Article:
to you his gratification, and to ask to make in his name the proper compliments to Colonel McCook and the officers of General Elliott's command.
He wishes me to inform you that the enemy have retreated from our front on this side of the river, and have recrossed the Holston, having yesterday captured on the Valley road about 5 1/2 miles from here 800 head of cattle. You will look out for and take care of any parties of the enemy you may hear of; push them vigorously, harassing them as much as possible with regard to your safety.
The Ninth and Twenty-third Army Corps are about going into winter quarters, guarding part of the railroad and the defenses of this place.
The Fourth Army Corps will have one division at Maryville, and will guard the fords of the Little Tennessee and Loudon, and the rest of the railroad, and the fords toward this place, and will build the bridge at Loudon, and will also go into winter quarters.
I have the honor to be, general, very respectfully, your obedient servant,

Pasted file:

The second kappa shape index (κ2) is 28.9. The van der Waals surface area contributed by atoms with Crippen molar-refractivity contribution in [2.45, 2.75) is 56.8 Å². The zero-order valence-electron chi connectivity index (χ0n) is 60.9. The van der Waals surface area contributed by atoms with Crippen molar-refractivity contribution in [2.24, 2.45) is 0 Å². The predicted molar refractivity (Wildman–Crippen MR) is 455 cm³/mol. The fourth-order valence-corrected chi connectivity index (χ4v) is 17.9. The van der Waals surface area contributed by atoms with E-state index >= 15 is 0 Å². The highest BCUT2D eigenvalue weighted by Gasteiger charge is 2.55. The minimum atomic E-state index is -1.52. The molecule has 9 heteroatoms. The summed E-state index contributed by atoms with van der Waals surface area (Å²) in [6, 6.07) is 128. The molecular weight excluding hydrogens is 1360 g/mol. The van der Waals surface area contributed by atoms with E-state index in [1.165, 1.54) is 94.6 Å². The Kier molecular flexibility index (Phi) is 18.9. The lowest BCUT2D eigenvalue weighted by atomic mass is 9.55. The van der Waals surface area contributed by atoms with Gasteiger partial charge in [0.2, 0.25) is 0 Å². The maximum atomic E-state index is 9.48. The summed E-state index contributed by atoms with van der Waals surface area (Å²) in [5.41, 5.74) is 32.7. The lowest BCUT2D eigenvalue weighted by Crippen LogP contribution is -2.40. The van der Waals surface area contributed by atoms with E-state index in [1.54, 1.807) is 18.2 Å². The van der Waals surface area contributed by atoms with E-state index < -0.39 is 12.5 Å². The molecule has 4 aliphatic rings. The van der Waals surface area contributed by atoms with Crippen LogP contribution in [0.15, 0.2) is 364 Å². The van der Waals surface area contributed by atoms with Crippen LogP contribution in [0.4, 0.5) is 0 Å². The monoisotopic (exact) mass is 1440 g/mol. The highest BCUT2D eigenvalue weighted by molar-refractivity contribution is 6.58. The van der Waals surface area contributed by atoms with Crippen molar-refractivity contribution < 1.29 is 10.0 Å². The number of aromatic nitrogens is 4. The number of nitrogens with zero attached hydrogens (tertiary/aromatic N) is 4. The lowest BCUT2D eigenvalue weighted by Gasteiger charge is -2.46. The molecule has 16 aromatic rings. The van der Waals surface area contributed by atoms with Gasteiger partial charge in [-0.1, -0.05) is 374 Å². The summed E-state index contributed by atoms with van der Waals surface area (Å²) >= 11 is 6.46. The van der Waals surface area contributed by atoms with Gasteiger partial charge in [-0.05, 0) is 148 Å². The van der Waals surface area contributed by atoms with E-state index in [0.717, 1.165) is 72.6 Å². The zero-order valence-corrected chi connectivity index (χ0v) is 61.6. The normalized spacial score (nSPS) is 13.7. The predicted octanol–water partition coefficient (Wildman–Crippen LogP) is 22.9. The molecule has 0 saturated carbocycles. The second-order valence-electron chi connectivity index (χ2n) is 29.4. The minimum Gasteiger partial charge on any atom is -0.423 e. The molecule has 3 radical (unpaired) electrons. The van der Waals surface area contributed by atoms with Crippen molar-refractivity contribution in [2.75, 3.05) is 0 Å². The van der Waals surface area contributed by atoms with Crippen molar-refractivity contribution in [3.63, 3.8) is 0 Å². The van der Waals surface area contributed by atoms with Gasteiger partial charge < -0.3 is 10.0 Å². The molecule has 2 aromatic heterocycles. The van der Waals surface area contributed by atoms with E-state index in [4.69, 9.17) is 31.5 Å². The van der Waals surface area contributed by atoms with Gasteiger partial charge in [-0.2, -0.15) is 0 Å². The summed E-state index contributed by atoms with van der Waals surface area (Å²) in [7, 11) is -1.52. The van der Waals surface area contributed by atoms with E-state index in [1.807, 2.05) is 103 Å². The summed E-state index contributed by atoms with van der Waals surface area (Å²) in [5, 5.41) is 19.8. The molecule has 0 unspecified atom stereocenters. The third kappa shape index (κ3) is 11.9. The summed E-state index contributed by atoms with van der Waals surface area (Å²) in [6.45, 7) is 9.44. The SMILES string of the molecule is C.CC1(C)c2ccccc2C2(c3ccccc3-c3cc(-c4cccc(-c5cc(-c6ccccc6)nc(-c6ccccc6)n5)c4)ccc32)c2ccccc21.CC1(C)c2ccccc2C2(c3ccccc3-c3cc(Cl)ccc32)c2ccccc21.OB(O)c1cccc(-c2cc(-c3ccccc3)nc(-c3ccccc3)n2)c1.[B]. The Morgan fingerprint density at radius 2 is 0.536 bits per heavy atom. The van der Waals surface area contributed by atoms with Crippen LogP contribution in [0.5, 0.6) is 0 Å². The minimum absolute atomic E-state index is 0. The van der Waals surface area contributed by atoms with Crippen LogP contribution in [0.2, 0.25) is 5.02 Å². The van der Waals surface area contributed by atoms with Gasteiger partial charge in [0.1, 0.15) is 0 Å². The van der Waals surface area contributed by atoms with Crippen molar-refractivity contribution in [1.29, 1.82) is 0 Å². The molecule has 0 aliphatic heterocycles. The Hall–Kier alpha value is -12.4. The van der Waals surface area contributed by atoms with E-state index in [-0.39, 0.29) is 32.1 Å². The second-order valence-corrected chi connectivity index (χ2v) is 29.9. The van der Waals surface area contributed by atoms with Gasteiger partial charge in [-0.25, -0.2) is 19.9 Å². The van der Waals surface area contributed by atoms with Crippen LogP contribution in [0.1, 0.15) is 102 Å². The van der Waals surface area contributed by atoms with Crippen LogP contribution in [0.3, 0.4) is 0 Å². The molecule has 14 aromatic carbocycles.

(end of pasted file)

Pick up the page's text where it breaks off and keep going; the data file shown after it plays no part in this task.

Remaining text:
JAMES H. STRONG,
Lieutenant-Colonel and Assistant Inspector-General.
January 23, 1864.
The enemy's cavalry have been pressing us for a few days, but as they found it impossible to subsist their horses, have this morning retired. I have ordered the cavalry to cross the river and they will subsist their horses south of the French Board River. You will push forward trains with commissary stores with all possible dispatch. The must be sent via Chitwood's to Kingston. I shall order one division of cavalry into Kentucky. Send no more horses or mules here, as it is impossible to forage them here. I shall send to the rear all empty wagons via Kingston. Captain Dickerson will have forage at Chitwood's. A herd of cattle sent via Blain's Cross-Roads, contrary to my orders, were captured yesterday by the enemy.
J. G. FOSTER,
HEADQUARTERS ELEVENTH AND TWELFTH CORPS,
Lookout Valley, Tenn., January 23, 1864.
Commanding Eleventh Corps:
GENERAL: The major-general commanding directs me to say, in answer to your communication of this morning, that the picket force of 250 men now guarding the line across the valley, if posted so as to take advantage of all accidents of ground, the reserves properly stationed, and the men thoroughly instructed, should be able to repel any cavalry force that may come against them.
The general further directs me to state that there is a cavalry out post of one company of the Second Kentucky Cavalry stationed